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Seventy-Three Years of Editorial Freedom
VOL. LXXIV, No. 7 ANN ARBOR, MICHIGAN, SUNDAY, SEPTEMBER 8, 1963 SEVEN CENTS
Romneys Join GOP Ox Roast
Of Relations with Diem Regime
Student Riot KEEPS PLANS SECRET:
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FIRST FAMILY-Gov. and Mrs. George Romney arrive at the annual Republican ox roast held yester-
day at Delhi Park. The governor greeted his fans, autographed footballs, and addressed the assembled
Republicans on topics ranging from his upcoming fiscal program to the aid given him by Rep. Gilbert
Bursley (R-Ann Arbor) and Sen. Stanley Thayer (R-Ann Arbor).
Rights Debate May Eclipse Other Bills
By EDMOND LEBRETON E
Associated Press Staff Writer7
WASHINGTON - Of President
John F. Kennedy's principal pro-
posals still pending before Con-;
gress, civil rights legislation now is;
being given the best chance of en-4
actment this year.
But key legislators who make
this prediction do not go so far as'
to say all portions of the admin-
istration civil rights program will
survive the trip through House'
and Senate. The provision to bar
racial discrimination in hotels,
restaurants and other private es-
tablishments open to the public is
considered especially vulnerable to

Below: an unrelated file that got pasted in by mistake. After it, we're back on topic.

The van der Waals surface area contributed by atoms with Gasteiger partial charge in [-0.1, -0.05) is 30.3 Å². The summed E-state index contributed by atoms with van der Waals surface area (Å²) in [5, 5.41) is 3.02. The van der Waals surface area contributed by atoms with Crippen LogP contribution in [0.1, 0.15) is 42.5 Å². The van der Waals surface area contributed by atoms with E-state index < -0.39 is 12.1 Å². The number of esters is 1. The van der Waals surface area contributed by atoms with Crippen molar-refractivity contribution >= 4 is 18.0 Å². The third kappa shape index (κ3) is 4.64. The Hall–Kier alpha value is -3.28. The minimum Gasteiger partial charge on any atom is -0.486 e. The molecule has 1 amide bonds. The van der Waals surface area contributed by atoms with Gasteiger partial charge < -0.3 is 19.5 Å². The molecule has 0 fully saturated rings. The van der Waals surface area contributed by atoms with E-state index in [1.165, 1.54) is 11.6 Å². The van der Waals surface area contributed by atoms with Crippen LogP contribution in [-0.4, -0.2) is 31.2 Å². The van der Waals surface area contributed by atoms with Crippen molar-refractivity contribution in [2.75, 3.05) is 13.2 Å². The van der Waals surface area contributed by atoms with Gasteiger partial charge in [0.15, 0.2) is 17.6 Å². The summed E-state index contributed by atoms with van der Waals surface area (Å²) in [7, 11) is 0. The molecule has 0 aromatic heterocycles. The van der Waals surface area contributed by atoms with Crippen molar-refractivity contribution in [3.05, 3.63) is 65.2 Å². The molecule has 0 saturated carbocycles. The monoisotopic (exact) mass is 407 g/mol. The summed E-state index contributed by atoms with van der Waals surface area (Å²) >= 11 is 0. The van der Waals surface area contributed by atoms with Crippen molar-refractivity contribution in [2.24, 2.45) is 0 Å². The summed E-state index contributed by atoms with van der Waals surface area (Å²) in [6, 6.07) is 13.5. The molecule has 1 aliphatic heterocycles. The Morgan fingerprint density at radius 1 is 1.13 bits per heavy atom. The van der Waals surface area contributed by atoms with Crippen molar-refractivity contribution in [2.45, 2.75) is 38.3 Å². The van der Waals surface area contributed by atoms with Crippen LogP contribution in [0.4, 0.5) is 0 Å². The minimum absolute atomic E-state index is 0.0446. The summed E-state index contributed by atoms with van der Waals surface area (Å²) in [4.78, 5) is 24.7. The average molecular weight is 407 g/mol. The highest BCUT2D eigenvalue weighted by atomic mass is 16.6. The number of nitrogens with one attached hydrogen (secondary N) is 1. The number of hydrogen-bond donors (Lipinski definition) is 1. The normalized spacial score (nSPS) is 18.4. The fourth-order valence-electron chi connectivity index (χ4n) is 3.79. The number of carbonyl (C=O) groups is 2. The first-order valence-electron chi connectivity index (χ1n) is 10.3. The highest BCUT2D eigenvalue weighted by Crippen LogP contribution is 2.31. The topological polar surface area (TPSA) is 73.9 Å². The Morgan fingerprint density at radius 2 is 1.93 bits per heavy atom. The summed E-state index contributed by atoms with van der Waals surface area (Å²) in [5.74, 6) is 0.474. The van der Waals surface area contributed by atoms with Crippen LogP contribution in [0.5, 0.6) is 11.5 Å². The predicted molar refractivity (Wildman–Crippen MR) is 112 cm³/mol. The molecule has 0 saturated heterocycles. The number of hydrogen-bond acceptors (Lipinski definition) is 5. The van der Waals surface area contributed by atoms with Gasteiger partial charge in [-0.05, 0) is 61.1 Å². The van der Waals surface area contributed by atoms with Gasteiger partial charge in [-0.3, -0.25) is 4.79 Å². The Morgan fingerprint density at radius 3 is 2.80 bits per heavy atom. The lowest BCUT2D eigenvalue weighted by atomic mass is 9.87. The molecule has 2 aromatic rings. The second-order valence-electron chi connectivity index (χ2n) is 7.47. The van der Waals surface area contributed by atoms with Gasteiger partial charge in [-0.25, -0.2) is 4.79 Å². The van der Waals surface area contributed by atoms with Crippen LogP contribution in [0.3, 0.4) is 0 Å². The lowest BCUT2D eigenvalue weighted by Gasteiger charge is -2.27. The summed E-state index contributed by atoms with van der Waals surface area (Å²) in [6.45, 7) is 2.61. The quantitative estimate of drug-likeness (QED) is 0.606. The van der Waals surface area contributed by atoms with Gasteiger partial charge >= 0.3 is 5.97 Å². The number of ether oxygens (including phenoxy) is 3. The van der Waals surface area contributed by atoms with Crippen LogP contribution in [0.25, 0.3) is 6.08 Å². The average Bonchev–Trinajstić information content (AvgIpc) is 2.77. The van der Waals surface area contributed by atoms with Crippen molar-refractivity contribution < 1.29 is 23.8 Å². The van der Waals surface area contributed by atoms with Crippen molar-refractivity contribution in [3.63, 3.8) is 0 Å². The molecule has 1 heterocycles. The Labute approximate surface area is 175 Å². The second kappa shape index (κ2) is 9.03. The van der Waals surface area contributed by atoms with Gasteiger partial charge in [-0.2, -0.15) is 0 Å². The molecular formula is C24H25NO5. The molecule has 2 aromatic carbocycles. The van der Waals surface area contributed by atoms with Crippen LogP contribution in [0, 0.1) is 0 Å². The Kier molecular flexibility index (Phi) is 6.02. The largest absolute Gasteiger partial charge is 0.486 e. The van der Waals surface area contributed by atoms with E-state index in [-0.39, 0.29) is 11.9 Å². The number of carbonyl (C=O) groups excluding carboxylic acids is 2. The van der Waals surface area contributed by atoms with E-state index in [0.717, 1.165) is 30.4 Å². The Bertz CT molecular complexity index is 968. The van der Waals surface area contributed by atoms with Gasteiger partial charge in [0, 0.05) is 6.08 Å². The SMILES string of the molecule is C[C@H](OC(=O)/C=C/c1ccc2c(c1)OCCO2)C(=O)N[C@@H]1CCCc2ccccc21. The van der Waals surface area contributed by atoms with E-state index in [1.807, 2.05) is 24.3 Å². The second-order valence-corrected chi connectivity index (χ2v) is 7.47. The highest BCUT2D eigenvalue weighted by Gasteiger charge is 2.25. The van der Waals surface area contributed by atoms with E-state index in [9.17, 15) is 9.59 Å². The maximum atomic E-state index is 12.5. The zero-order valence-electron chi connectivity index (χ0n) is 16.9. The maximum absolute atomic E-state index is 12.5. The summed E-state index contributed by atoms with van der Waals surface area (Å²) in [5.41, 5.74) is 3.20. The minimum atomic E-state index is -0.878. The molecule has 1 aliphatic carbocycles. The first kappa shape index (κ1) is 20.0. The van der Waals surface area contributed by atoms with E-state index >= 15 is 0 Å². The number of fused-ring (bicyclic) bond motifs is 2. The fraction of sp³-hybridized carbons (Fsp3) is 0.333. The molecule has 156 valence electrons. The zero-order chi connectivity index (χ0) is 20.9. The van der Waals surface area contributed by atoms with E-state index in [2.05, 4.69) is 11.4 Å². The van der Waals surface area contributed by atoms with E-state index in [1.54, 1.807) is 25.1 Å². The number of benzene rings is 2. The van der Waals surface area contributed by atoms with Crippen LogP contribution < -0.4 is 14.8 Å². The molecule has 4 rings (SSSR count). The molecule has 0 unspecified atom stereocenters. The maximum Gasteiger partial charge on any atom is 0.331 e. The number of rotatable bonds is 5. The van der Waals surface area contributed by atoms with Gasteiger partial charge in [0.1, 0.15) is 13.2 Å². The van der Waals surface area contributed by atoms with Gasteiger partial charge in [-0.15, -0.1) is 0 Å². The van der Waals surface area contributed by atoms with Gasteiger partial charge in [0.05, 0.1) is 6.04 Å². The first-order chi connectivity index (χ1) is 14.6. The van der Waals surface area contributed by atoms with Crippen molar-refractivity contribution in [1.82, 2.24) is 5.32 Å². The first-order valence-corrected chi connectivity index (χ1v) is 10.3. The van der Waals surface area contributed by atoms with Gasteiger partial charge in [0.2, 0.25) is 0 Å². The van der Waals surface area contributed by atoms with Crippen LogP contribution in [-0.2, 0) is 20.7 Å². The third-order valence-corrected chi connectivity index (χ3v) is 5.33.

The other proposal that shares
top priority on the administration's
list-the $11-billion tax cut-could
be pushed over into next year by
an all-out filibuster in the Senate
on civil rights. If the bill were
enacted in 1964, the cut could be
made retroactive to apply to all
1964 income. But the taxpayer
countingwhat is left in his pay
WASHINGTON () - Senate
Republican 1e a de r Everett M.
Dirksen (R-Ill) said last night
that former President Dwight D.
Eisenhower did not. intend to in-
fer he wanted a formal revision
to the limited nuclear test ban
He said "the word 'reservation'
is not quite what Eisenhower had
in mind. What he wanted was a
statement of assurance in respect
to use of atomic weapons in time
of war or some other emergency."
Dirksen added that he had re-
ceived authority to interpret the
f o r m e r President's statement,
which was contained in a letter
to the Senate Foreign Relations
Committee two weeks ago.
Sen. Russell B. Long (D-La) has
said he will offer a reservation to
the treaty giving the United States
the right to use nuclear weapons
when and how it chooses.
The foreign relations committee
stipulated this in its report on the
agreement and contends a formal
reservation is unnecessary.
Supporters of the test-ban treaty
were concerned yesterday with an-
other reservation, one which Sen.
Barry Goldwater (R-Ariz) said he
will offer. They are counting on
a possible new statement of